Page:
“We offered the (Biotechnology) Center as a resource to her as she and her board consider what to do in the area of biosciences,” Tindall wrote. “We were careful not to talk about specifics (either approaches or [venture capital] firms).”
A follow-up letter from Tindall to Lee about the meeting reiterated the hope of beginning a working relationship. He also emphasized to Lee what the Biotechnology Center believed were the highest priorities for biotechnology development in the state: “workforce training and assistance to companies working to establish, expand, or relocate.”
In anticipation of Golden LEAF’s announcement, State Commerce Secretary Jim Fain, another Easley appointee, called a meeting of various biotechnology and economic development interests two days before the press conference.
The “BioPharma Team Meeting” included four Biotech Center representatives; two from the N.C. Biosciences Organization, a trade group; eight Commerce Department representatives; Lisbeth Evans of the Department of Cultural Resources and the Golden LEAF board; and Crumpler and Thorp of Catalysta Partners (and the Economic Development Board).
According to a Biotechnology Center spokesman, the purpose of the meeting “was to bring key individuals…together to discuss biomanufacturing and how these entities might best coordinate their efforts to attract biomanufacturing companies to our state.”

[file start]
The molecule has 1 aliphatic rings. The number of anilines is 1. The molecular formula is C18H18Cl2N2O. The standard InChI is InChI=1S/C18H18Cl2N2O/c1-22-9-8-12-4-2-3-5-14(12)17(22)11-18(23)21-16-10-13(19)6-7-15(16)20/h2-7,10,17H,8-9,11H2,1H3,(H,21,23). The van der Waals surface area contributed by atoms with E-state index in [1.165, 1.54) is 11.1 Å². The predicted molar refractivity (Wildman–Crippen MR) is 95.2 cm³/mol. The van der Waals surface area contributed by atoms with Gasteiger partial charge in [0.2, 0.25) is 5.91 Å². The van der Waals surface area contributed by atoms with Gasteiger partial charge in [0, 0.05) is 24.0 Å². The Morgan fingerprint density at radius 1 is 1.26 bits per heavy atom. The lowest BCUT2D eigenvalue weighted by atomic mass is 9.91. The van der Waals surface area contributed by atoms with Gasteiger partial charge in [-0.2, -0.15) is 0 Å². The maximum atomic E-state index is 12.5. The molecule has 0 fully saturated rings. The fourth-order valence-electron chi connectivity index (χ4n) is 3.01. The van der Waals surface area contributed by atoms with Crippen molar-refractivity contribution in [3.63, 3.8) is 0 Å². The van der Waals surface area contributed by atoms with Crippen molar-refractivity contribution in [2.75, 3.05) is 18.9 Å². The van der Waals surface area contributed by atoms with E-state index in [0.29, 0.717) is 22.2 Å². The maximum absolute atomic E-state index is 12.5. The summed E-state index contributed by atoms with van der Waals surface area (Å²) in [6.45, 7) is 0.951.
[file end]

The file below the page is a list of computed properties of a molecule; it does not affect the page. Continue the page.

Announcing the final deal
Golden LEAF’s board members met Aug. 14 for a special meeting at the N.C. Museum of History in downtown Raleigh. After formally authorizing the biotechnology investment plan, the group moved to the museum’s auditorium for the press conference with Easley and Basnight.
Davenport welcomed dozens of state officials and economic development leaders from across the state, and introduced the plan to the public.
“Because the Foundation is unique,” Davenport said, “it can do things that state government and public agencies cannot do.”
He said Golden LEAF would immediately provide $85.4 million for biotechnology training, facilities, business incentives, and loans. Long term, he said, the Foundation would commit an additional $108 million, if needed.
Davenport continued to detail aspects of the plan, saying Golden LEAF would commit “to an economic stimulus program of targeted investments and grantsthat will be leveraged to $350 million short term…”
Davenport then turned to look at Basnight on the stage to his left.
“…and Senator, $600 million by 2008.”
After Easley spoke, Basnight emphasized the need for economic development in the state’s rural areas. He also said “this” legislature would have to make financial commitments to build biotech training facilities.
“It’s all about jobs,” Basnight said. “It’s all about our families being able to provide for themselves.”
Ending the event, former UNC President Bill Friday said, “This is a remarkable day of celebration.
“We aren’t afraid to try; indeed we aren’t even afraid to fail, so long as the objective redounds to the benefit of our people.”
Chesser is associate editor of Carolina Journal.